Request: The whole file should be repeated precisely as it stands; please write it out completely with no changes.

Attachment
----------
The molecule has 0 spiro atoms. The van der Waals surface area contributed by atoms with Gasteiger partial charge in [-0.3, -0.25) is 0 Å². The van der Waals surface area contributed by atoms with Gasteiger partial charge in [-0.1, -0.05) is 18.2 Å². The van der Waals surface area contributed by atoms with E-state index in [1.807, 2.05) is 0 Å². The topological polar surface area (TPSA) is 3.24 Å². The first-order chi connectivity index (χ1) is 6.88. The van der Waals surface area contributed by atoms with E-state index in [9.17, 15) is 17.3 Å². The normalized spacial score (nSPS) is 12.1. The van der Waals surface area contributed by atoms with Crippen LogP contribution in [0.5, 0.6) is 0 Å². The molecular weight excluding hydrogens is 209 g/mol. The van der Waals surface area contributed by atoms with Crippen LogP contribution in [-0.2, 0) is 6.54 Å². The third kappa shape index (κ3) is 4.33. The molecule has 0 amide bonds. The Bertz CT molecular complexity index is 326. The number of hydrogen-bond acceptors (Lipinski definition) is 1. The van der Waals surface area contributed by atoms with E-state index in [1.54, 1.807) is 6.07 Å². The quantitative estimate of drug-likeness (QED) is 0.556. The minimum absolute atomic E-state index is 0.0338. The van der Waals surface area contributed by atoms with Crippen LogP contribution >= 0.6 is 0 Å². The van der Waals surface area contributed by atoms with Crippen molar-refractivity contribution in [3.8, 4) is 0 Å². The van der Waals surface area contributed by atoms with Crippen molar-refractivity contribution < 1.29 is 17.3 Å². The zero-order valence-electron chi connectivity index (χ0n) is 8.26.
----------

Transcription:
The molecule has 0 spiro atoms. The van der Waals surface area contributed by atoms with Gasteiger partial charge in [-0.3, -0.25) is 0 Å². The van der Waals surface area contributed by atoms with Gasteiger partial charge in [-0.1, -0.05) is 18.2 Å². The van der Waals surface area contributed by atoms with E-state index in [1.807, 2.05) is 0 Å². The topological polar surface area (TPSA) is 3.24 Å². The first-order chi connectivity index (χ1) is 6.88. The van der Waals surface area contributed by atoms with E-state index in [9.17, 15) is 17.3 Å². The normalized spacial score (nSPS) is 12.1. The van der Waals surface area contributed by atoms with Crippen LogP contribution in [0.5, 0.6) is 0 Å². The molecular weight excluding hydrogens is 209 g/mol. The van der Waals surface area contributed by atoms with Crippen LogP contribution in [-0.2, 0) is 6.54 Å². The third kappa shape index (κ3) is 4.33. The molecule has 0 amide bonds. The Bertz CT molecular complexity index is 326. The number of hydrogen-bond acceptors (Lipinski definition) is 1. The van der Waals surface area contributed by atoms with E-state index in [1.54, 1.807) is 6.07 Å². The quantitative estimate of drug-likeness (QED) is 0.556. The minimum absolute atomic E-state index is 0.0338. The van der Waals surface area contributed by atoms with Crippen LogP contribution >= 0.6 is 0 Å². The van der Waals surface area contributed by atoms with Crippen molar-refractivity contribution in [3.8, 4) is 0 Å². The van der Waals surface area contributed by atoms with Crippen molar-refractivity contribution < 1.29 is 17.3 Å². The zero-order valence-electron chi connectivity index (χ0n) is 8.26.